Phosphorus

What is phosphorus?

Phosphorus, like potassium, is found in many foods and is important for many different functions in your body. The phosphorus that you eat is in the form of phosphates.

When you are on dialysis you will need to limit how much phosphorus (phosphates) you eat. You might need to start limiting phosphorus before starting dialysis. Ask your doctor or dietitian if you need to start limiting phosphorus

Phosphorus does a lot of important things for your body including:

  • Builds bones and teeth (along with calcium)
  • Provides energy
  • Is required for DNA

Many foods use phosphorus, as additives help keep the food fresher. Our body absorbs 100% of the added phosphorus. These can be found in any bagged, boxed, canned, or bottled foods. You should avoid or limit foods with these additives. Look on the ingredient list to know if the item has added phosphorus.

What are the types of phosphorus?

Phosphorus comes in two forms, natural and added

Natural phosphorus is found in your food (e.g. chicken, beef, milk, beans, and grains)

  • Protein is high in phosphorus
  • Fruits and vegetables are low in phosphorus

Added phosphorus is added to preserve food; It is commonly found in:

  • Lunchmeat
  • Hot dogs
  • Pancake/biscuit mixes
  • Ranch dressing
  • Fast food
  • Frozen foods
  • Tortillas
  • Colas, canned/bottled tea, and powdered lemonade
  • Many other types of packaged foods

Your body absorbs natural phosphorus differently depending on the type of food. It absorbs:

  • 40% of grains
  • 60% of meats, beans, and nuts
  • 80% of dairy
  • 100% of added phosphorus.

Added phosphorus:

Because the body absorbs 100% of added phosphorus, it is very important to read the label on food items that come in a box, bag, or jar.

This is also why it is always important to take your phosphate binders (medicines used to reduce the absorption of phosphates) if prescribed by your doctor, every time you eat.

Phosphorus is difficult to find when looking on the food label. Go to the ingredient list to find added phosphorus and keep a list of the brands without added phosphorus to make shopping easier the next time.

A quick way to spot added phosphorus is to look for phos in the ingredient list. Some examples include:

  • Phosphoric Acid
  • Pyrophosphate
  • Polyphosphate
  • Hexametaphosphate
  • Dicalcium Phosphate
  • Ferric Phosphate
  • Sodium Phosphate
  • Monocalcium Phosphate
  • Aluminum Phosphate
  • Sodium Polyphosphate
  • Sodium Tripolyphosphate
  • Sodium Polyphosphate
  • Sodium Tripolyphosphate
  • Trisodium Phosphate
  • Tetrasodium Phosphate

Phosphates are the form of phosphorus found in your body. Phosphates are a large molecule made of phosphorus and oxygen. The large size of this molecule makes it hard to remove during dialysis. This is why it is important to take your phosphorus binders every time you eat, or drink a powdered, canned, or bottled beverage.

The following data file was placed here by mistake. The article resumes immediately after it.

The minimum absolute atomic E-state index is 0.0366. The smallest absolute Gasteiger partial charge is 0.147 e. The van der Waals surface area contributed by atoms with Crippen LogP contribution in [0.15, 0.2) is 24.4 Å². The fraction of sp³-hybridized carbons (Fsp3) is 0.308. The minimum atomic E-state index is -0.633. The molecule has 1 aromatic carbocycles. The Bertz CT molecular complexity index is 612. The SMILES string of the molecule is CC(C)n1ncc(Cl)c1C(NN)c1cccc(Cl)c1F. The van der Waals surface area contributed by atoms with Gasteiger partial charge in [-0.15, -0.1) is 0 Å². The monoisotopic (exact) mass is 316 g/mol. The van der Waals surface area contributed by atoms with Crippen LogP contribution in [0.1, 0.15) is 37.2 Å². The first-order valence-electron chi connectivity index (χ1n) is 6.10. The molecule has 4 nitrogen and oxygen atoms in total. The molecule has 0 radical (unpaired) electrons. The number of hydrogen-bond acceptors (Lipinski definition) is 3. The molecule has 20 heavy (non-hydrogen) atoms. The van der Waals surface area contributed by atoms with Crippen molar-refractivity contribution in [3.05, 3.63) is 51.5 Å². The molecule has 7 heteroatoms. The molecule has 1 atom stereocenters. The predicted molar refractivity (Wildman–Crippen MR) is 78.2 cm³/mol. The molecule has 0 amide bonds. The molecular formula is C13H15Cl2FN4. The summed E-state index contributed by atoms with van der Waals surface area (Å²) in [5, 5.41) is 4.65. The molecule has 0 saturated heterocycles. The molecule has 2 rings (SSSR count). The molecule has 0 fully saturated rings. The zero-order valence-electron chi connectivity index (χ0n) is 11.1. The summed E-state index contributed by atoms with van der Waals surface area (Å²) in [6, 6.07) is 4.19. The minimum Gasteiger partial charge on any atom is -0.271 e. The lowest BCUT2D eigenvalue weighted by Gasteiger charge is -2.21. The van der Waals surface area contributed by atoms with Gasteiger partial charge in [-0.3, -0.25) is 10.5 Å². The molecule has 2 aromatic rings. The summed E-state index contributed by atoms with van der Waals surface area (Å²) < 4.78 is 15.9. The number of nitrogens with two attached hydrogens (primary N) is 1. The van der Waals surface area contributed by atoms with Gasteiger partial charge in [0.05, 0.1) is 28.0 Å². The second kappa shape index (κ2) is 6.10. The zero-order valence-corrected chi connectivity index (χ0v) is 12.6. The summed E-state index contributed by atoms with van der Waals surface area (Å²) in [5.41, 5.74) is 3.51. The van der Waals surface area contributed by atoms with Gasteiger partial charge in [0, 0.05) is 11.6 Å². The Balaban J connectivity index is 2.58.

High phosphorus (hyperphosphatemia)

Having too much phosphorus in your body can cause harm.

Too much phosphorus can:

  • Pull calcium from your bones making your bones weak and brittle.
  • Raise your blood pressure due to narrowed blood vessels from the calcium and phosphorus crystals.
  • Form and deposit a calcium and phosphorus structure in your veins and organs. Over time this can create bonelike crystals.
  • Cause calciphylaxis – painful sores on the skin that can lead to infection.

For more information about high phosphorus and bone disease click here.

Manage phosphorus

Follow these tips to keep your phosphorus level in check:

  • Keep a list of your favorite foods that do not have added phosphorus
    • Check these products at least once a year, just in case the ingredients change
  • Check nutrition labels for added phos
    • The closer to the top of the ingredient list, the higher the amount of phosphorus in the product.
    • The more types of added phosphorus in one product, the more phosphorus it has.
  • Always carry your phosphate binders with you, especially when you are going out to eat.
    • Try to keep them in places where you eat: kitchen table, couch, dining room, etc.
  • Take your phosphate binders 5 or 10 minutes before you eat
  • Choose grilled rather than breaded or fried foods (the breading has added phosphorus)
  • Cook at home
  • Talk with your dietitian if your phosphorus unexpectedly rises 

Low phosphorus (Hypophosphatemia)

Having a low level of phosphorus is uncommon but can happen. If your phosphorus level is low it might be because you do not have a good appetite and you are not eating enough, or you may be taking too many binders. Talk to your doctor or dietitian about how to keep your phosphorus at the right level.

Oftentimes there are no symptoms of low phosphorus.

If you have severely low phosphorus (phosphorus less than 1mg/dL), you could experience:

  • Respiratory failure
  • Heart failure
  • Seizures
  • Coma

Low phosphorus recipes with Chef Joel Schaefer

The strict diet that chronic kidney disease patients must follow includes foods that are low in phosphorous. Chef Joel Schaefer is an expert in cooking healthy foods that meet special dietary needs.

Tips on managing your phosphorus

To learn more about managing your phosphorus in real-life situations, like shopping in a grocery store or eating in a restaurant, watch the following videos.

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